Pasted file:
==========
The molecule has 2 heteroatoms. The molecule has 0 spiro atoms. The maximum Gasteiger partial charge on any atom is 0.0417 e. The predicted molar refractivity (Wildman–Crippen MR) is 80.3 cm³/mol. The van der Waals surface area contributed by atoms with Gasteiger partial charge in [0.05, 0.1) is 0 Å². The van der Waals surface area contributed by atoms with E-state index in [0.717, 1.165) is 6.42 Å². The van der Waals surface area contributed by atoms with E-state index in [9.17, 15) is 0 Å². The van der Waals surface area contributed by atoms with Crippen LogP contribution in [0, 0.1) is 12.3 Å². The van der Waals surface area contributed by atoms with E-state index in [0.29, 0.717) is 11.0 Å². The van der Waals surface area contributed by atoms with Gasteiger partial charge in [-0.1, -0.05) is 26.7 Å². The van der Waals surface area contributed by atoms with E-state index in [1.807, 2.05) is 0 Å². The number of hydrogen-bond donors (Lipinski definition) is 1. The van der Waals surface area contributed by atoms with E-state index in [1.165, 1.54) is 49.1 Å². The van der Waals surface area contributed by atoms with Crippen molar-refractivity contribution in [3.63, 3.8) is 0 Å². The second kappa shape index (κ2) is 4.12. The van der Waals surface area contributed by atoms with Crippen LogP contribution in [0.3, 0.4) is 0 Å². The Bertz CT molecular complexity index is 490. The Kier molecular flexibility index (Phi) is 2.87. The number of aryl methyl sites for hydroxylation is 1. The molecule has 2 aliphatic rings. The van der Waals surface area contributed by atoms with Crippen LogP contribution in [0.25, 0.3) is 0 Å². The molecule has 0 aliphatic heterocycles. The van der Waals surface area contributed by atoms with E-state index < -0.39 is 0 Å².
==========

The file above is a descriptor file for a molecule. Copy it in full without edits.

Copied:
The molecule has 2 heteroatoms. The molecule has 0 spiro atoms. The maximum Gasteiger partial charge on any atom is 0.0417 e. The predicted molar refractivity (Wildman–Crippen MR) is 80.3 cm³/mol. The van der Waals surface area contributed by atoms with Gasteiger partial charge in [0.05, 0.1) is 0 Å². The van der Waals surface area contributed by atoms with E-state index in [0.717, 1.165) is 6.42 Å². The van der Waals surface area contributed by atoms with E-state index in [9.17, 15) is 0 Å². The van der Waals surface area contributed by atoms with Crippen LogP contribution in [0, 0.1) is 12.3 Å². The van der Waals surface area contributed by atoms with E-state index in [0.29, 0.717) is 11.0 Å². The van der Waals surface area contributed by atoms with Gasteiger partial charge in [-0.1, -0.05) is 26.7 Å². The van der Waals surface area contributed by atoms with E-state index in [1.807, 2.05) is 0 Å². The number of hydrogen-bond donors (Lipinski definition) is 1. The van der Waals surface area contributed by atoms with E-state index in [1.165, 1.54) is 49.1 Å². The van der Waals surface area contributed by atoms with Crippen molar-refractivity contribution in [3.63, 3.8) is 0 Å². The second kappa shape index (κ2) is 4.12. The van der Waals surface area contributed by atoms with Crippen LogP contribution in [0.3, 0.4) is 0 Å². The Bertz CT molecular complexity index is 490. The Kier molecular flexibility index (Phi) is 2.87. The number of aryl methyl sites for hydroxylation is 1. The molecule has 2 aliphatic rings. The van der Waals surface area contributed by atoms with Crippen LogP contribution in [0.25, 0.3) is 0 Å². The molecule has 0 aliphatic heterocycles. The van der Waals surface area contributed by atoms with E-state index < -0.39 is 0 Å².